They say whether you are visiting Dubrovnik for the first time or the hundredth, the sense of awe and beauty when you set eyes on the Stradun never fades. Although the shelling in 1991 and 1992 did considerable damage, all the affected buildings have now been restored. Today Dubrovnik is the most visited and expensive city in Croatia. To avoid the heat of the day and maddening crowd, I timed my visit to the city walls and forts about two and half hours before closing. Built between the 13th and 16th centuries, they are still intact today. The entire old town is contained within the walls 2km long and up to 25m high. The views over the town and sea are sublime and it was really nice to see it with relative solitude too. I cannot imagine anyone not feel inspired by a walk along the ancient city walls that have protected this republic for five centuries and it was the high point of my visit to Croatia. Next morning, I got up early for better photo opportunities of the old town without all the people before hopping on a bus into Montenegro.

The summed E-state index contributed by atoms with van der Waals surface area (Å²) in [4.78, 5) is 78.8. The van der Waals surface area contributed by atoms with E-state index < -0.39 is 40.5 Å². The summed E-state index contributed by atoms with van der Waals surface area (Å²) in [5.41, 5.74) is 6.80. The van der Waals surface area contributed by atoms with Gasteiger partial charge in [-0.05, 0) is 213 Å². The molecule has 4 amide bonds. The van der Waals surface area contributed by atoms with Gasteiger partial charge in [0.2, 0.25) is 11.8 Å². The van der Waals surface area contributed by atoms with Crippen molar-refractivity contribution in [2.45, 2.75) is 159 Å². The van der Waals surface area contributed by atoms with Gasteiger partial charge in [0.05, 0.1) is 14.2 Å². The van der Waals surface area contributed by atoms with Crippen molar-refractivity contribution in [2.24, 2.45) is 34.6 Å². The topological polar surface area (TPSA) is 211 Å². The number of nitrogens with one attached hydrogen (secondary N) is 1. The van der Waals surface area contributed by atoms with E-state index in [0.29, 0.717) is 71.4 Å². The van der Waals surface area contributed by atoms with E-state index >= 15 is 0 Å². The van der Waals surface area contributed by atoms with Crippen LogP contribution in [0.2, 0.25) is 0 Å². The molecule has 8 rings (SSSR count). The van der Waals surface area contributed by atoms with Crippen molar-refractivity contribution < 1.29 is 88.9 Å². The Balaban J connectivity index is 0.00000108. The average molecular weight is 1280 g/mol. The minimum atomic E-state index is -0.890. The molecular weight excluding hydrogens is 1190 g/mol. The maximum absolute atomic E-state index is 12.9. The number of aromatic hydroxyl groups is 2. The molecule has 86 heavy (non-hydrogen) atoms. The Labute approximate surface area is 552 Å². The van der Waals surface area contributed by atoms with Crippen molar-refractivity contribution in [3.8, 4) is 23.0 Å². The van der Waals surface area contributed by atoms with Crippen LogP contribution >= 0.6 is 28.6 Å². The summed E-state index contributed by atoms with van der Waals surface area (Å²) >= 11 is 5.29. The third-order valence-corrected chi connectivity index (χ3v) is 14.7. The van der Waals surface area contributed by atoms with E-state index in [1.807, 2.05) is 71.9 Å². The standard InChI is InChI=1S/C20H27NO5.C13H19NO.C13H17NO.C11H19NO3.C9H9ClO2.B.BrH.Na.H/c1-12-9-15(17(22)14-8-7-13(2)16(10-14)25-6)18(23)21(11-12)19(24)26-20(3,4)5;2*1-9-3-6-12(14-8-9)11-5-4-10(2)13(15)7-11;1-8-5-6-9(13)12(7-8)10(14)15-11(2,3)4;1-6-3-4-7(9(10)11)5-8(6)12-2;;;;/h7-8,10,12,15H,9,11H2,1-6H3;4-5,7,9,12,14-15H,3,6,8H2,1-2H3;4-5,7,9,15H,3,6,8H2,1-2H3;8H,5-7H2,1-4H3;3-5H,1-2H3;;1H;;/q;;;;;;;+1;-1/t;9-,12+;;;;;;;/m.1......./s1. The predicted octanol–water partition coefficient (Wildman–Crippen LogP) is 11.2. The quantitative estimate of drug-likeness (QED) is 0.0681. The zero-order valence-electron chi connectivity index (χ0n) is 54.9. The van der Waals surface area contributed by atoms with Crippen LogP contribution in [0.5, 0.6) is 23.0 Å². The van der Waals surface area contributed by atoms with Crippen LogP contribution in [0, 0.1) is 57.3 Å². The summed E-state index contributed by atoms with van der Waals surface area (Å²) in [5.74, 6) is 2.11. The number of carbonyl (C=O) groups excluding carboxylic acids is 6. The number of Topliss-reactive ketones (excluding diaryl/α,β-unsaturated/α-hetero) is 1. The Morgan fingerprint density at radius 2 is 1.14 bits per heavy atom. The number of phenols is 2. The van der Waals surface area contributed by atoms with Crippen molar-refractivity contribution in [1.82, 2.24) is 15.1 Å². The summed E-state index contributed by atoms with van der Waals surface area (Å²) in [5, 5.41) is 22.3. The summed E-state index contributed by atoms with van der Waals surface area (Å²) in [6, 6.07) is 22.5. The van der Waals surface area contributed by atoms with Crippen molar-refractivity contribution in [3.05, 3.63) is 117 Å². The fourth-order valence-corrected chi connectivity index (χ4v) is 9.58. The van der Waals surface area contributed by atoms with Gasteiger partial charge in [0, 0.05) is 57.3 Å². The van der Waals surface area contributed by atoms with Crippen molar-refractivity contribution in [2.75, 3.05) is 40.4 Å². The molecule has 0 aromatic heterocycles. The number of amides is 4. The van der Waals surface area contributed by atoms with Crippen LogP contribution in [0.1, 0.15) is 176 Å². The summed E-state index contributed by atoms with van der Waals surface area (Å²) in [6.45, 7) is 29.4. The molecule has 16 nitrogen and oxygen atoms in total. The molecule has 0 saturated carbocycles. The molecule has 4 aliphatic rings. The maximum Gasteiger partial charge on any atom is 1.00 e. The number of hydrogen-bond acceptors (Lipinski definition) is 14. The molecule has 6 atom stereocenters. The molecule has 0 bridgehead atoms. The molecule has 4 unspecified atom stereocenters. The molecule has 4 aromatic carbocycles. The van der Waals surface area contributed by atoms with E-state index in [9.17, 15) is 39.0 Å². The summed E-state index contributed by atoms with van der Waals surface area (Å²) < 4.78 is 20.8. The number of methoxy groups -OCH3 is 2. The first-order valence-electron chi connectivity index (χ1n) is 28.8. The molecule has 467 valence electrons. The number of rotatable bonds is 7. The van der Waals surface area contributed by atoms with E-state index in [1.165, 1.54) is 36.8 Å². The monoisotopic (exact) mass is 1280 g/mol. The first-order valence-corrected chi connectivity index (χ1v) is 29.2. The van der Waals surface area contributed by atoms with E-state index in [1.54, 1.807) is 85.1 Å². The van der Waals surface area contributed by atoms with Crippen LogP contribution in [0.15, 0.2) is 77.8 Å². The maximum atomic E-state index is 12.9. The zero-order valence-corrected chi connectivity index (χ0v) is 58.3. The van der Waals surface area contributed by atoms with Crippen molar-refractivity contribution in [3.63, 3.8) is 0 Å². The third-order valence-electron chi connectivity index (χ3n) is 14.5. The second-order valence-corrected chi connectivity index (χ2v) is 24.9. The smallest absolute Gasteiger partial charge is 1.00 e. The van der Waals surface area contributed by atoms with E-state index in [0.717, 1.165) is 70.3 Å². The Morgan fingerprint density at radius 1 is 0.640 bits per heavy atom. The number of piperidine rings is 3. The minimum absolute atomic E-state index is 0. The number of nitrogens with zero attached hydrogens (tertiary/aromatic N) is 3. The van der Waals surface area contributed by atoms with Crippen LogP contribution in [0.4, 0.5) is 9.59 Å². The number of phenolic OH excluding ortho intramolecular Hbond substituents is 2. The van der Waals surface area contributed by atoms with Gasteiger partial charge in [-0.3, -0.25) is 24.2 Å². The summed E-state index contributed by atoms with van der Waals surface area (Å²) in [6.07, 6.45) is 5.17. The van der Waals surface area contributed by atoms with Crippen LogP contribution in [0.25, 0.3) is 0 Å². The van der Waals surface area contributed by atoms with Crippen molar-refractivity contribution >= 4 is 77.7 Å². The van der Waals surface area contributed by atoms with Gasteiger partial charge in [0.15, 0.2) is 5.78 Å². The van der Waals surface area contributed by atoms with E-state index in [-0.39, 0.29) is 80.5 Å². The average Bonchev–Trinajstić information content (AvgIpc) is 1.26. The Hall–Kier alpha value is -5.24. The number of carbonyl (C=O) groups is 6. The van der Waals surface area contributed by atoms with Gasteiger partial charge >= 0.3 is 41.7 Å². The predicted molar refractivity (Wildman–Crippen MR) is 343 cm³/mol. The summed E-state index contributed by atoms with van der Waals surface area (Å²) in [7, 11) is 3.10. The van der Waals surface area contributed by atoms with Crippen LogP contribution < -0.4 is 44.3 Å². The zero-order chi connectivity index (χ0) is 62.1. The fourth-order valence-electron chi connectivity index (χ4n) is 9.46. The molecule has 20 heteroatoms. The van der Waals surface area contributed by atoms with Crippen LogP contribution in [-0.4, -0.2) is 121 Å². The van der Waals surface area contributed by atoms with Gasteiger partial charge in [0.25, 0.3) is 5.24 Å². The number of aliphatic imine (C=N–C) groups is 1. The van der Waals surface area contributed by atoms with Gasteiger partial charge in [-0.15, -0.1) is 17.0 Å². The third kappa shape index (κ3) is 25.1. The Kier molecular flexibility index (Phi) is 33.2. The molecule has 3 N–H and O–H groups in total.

view from the st john fortress in kotor
The medieval walled town of Kotor reminds me of Dubrovnik in many ways - but it is better. Think a low-key and low-cost Dubrovnik without the crowds. The room I got there from a young lady at the bus station was also one of my favorite (the other was Vis). At the front is the ruins, on the side there is a moat and the south gate to old town and at the back the wall stretching all the way up the top of the hill. Started the steep climb up the old fortress walls four in the afternoon. It was a fairly steep 4.5km climb up a series of sharply inclining steps grafted onto the hillside with sublime view of old town and bay along the way. It took me almost 2 hours of leisurely pace with several stops to rest and photograph to reach the top. From the St John castle, I took in the magnificent views of the flutter of red and orange colored roofs of the old town and the bay quietly shimmering in the distance. If you ask me, Kotor triumphs.